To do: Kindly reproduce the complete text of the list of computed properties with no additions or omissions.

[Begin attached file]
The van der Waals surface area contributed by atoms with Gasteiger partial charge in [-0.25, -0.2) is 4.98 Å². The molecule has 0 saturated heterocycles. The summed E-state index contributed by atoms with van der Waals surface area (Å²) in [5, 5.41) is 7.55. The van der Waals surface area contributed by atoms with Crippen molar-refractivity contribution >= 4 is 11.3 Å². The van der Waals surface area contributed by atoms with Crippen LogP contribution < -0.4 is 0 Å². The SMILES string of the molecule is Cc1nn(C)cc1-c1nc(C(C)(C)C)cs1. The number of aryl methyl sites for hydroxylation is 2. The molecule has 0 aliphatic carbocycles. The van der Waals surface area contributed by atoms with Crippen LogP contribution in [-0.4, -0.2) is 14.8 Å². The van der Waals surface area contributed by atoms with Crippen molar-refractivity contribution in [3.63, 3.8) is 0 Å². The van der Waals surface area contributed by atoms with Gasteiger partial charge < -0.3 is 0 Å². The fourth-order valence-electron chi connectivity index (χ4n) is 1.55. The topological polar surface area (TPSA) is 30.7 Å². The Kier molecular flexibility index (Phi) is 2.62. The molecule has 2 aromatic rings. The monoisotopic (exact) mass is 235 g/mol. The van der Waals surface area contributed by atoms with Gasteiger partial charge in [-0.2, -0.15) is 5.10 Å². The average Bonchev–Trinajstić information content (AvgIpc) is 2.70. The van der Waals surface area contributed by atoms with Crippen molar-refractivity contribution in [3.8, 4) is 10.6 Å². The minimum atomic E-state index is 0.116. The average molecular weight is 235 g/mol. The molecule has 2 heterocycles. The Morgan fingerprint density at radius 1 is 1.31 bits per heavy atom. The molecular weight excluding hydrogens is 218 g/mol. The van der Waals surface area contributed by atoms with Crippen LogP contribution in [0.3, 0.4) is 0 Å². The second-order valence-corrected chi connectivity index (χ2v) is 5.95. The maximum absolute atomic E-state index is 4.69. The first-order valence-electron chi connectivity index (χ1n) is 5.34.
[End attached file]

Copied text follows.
The van der Waals surface area contributed by atoms with Gasteiger partial charge in [-0.25, -0.2) is 4.98 Å². The molecule has 0 saturated heterocycles. The summed E-state index contributed by atoms with van der Waals surface area (Å²) in [5, 5.41) is 7.55. The van der Waals surface area contributed by atoms with Crippen molar-refractivity contribution >= 4 is 11.3 Å². The van der Waals surface area contributed by atoms with Crippen LogP contribution < -0.4 is 0 Å². The SMILES string of the molecule is Cc1nn(C)cc1-c1nc(C(C)(C)C)cs1. The number of aryl methyl sites for hydroxylation is 2. The molecule has 0 aliphatic carbocycles. The van der Waals surface area contributed by atoms with Crippen LogP contribution in [-0.4, -0.2) is 14.8 Å². The van der Waals surface area contributed by atoms with Crippen molar-refractivity contribution in [3.63, 3.8) is 0 Å². The van der Waals surface area contributed by atoms with Gasteiger partial charge < -0.3 is 0 Å². The fourth-order valence-electron chi connectivity index (χ4n) is 1.55. The topological polar surface area (TPSA) is 30.7 Å². The Kier molecular flexibility index (Phi) is 2.62. The molecule has 2 aromatic rings. The monoisotopic (exact) mass is 235 g/mol. The van der Waals surface area contributed by atoms with Gasteiger partial charge in [-0.2, -0.15) is 5.10 Å². The average Bonchev–Trinajstić information content (AvgIpc) is 2.70. The van der Waals surface area contributed by atoms with Crippen molar-refractivity contribution in [3.8, 4) is 10.6 Å². The minimum atomic E-state index is 0.116. The average molecular weight is 235 g/mol. The molecule has 2 heterocycles. The Morgan fingerprint density at radius 1 is 1.31 bits per heavy atom. The molecular weight excluding hydrogens is 218 g/mol. The van der Waals surface area contributed by atoms with Crippen LogP contribution in [0.3, 0.4) is 0 Å². The second-order valence-corrected chi connectivity index (χ2v) is 5.95. The maximum absolute atomic E-state index is 4.69. The first-order valence-electron chi connectivity index (χ1n) is 5.34.